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How to copy a SQLite Db file in Document Folder into App Local Folder RRS feed

  • Question

  • Say, I have a pre-populated SQLite DB file in Document Folder (Known folder) and I wan to import this file into my App's LocalFolder. Is this allowed? Can you show me the code how this is done. Your help is appreciated.

    Thanks

    Monday, February 17, 2014 8:21 AM

Answers

  • You don't need side-loading to use the FileOpenPicker to pick from the Document folder. This is the recommended and generally best way.

    A side-loaded app can also use the DocumentsLibrary capability to access documents folder without the user's direct permission, but your usage here is not covered by the certification requirements.

    --Rob

    • Marked as answer by FireDance Tuesday, February 18, 2014 5:05 AM
    Tuesday, February 18, 2014 1:37 AM
    Moderator

All replies

  • Hi FireDance,

    Take a look at this post: can't get database file to copy to local folder

    The solution has been provided by jrboddie Hope this helps.

    --James


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    Monday, February 17, 2014 1:27 PM
    Moderator
  • Hi Jamles

    Thanks for the link. The database is in the same installed folder as the App and copy it to the Local Folder.

    However, as for my case, my SQLite database is in Document Folder and I want to copy it into LocalFolder. I am not sure what are the requirements needed to perform such operation. Thus need help.

    Monday, February 17, 2014 1:34 PM
  • Hi ,

    I believe that the file sample will help you on this

    http://code.msdn.microsoft.com/windowsapps/File-access-sample-d723e597

    Since you are using Sqlite , getting the db and copying to the App's local folder all you have to do afterwards is to point to the new location. 

    Here's some code . I used it to keep a backup of my database

     

    private StorageFolder m_downloadfolder;

                                                                                      

     public StorageFolder Download_Folder
            {
                get { return m_downloadfolder; }
                set { m_downloadfolder = value; }
            }

     public async void KeepBackup()
            {
               await KeepTheBackup();

            }

            private async Task KeepTheBackup()
            {
               Boolean searchResult = false;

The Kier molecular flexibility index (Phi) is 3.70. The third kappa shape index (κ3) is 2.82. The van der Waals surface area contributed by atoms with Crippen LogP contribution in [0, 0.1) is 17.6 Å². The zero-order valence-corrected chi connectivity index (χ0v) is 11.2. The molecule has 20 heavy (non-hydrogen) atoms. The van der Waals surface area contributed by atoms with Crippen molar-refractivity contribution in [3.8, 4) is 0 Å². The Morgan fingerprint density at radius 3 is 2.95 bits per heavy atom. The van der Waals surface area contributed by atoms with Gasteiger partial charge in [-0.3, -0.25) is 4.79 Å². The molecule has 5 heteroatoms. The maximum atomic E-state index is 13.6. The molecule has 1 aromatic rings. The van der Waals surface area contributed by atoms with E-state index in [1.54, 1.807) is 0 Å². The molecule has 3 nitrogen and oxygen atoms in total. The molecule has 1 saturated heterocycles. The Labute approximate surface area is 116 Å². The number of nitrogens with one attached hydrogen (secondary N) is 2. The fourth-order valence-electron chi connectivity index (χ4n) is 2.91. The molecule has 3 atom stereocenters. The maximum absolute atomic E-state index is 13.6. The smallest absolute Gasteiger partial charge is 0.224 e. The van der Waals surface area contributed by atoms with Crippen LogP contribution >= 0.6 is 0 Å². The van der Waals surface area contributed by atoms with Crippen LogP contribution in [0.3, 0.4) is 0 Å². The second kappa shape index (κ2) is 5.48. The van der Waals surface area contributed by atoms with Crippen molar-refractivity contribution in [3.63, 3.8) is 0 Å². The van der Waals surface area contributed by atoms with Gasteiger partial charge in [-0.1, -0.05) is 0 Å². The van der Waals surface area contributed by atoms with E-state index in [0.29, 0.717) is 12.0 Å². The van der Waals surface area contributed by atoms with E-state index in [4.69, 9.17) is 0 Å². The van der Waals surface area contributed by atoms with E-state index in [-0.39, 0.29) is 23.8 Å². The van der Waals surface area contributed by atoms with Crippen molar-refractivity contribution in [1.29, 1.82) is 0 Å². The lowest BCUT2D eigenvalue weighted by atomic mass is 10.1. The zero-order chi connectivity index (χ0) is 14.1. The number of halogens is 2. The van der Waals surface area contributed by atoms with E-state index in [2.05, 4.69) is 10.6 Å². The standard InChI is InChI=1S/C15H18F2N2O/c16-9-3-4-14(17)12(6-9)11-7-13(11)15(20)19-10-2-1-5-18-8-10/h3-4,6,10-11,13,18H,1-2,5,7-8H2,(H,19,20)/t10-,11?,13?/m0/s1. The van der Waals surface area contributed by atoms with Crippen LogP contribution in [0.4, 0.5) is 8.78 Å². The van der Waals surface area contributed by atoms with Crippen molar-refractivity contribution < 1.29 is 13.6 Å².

StorageFolder storageFolder = KnownFolders.MusicLibrary; //Let's say that you have in there the db

                try
                {


                //Get your file
                        StorageFile sampleFile = await storageFolder.GetFileAsync("mydatabase.db");


                   searchResult = true;

                }
                catch (Exception)
                {
                    searchResult = false;

                }

               if (searchResult == true)
                { //found the database so proceed with the copy       --------

     

    Download_Folder = ApplicationData.Current.LocalFolder // it returns your app's local folder.This is your destination folder

                       await sampleFile.CopyAsync(Download_Folder);
                       sampleFile = await Download_Folder.GetFileAsync("MyDatabase.db");
    //check now if the sampleFile is not null and if the copy succeeded
          }


            }

     now since that your app finishes the copy connect to the new path

    //create a property and put it in your App.Xaml.cs . FYI whatever you put in  there you can have globally in your app

    private string m_dbpath;

     public string dbpath
            {
                get { return m_dbpath; }
                set { m_dbpath = value; }

            }

     public SQLite.SQLiteConnection MyConnection()
            {

                this.dbpath = Path.Combine(Windows.Storage.ApplicationData.Current.LocalFolder.Path, "MyDatabase.db");

    var db = new SQLite.SQLiteConnection(this.dbpath);//the db path points now to your new local folder.
                return db;
            }

    Now whenever you call the above it returns you the db connection

    Hope I helped you

    thank you

    Monday, February 17, 2014 1:56 PM
  • The app cannot access documents directly. Use a FileOpenPicker to let the user choose the SQLite database file then call the returned StorageFile's CopyAsync method to copy it to the desired app data directory.

    You can use JRBoddie's code except changing how you get the original SQLite file to use the picker.

    --Rob

    Monday, February 17, 2014 3:48 PM
    Moderator
  • Thank you all.  I have one more question.

    This LOB app is for Side-loading and it will not be uploaded to App store. With this nature of side loading, can this app still be able to access Document Folder using FileOpenPicker or code. I need this confirmation.

    Thanks

    Tuesday, February 18, 2014 1:22 AM
  • You don't need side-loading to use the FileOpenPicker to pick from the Document folder. This is the recommended and generally best way.

    A side-loaded app can also use the DocumentsLibrary capability to access documents folder without the user's direct permission, but your usage here is not covered by the certification requirements.

    --Rob

    • Marked as answer by FireDance Tuesday, February 18, 2014 5:05 AM
    Tuesday, February 18, 2014 1:37 AM
    Moderator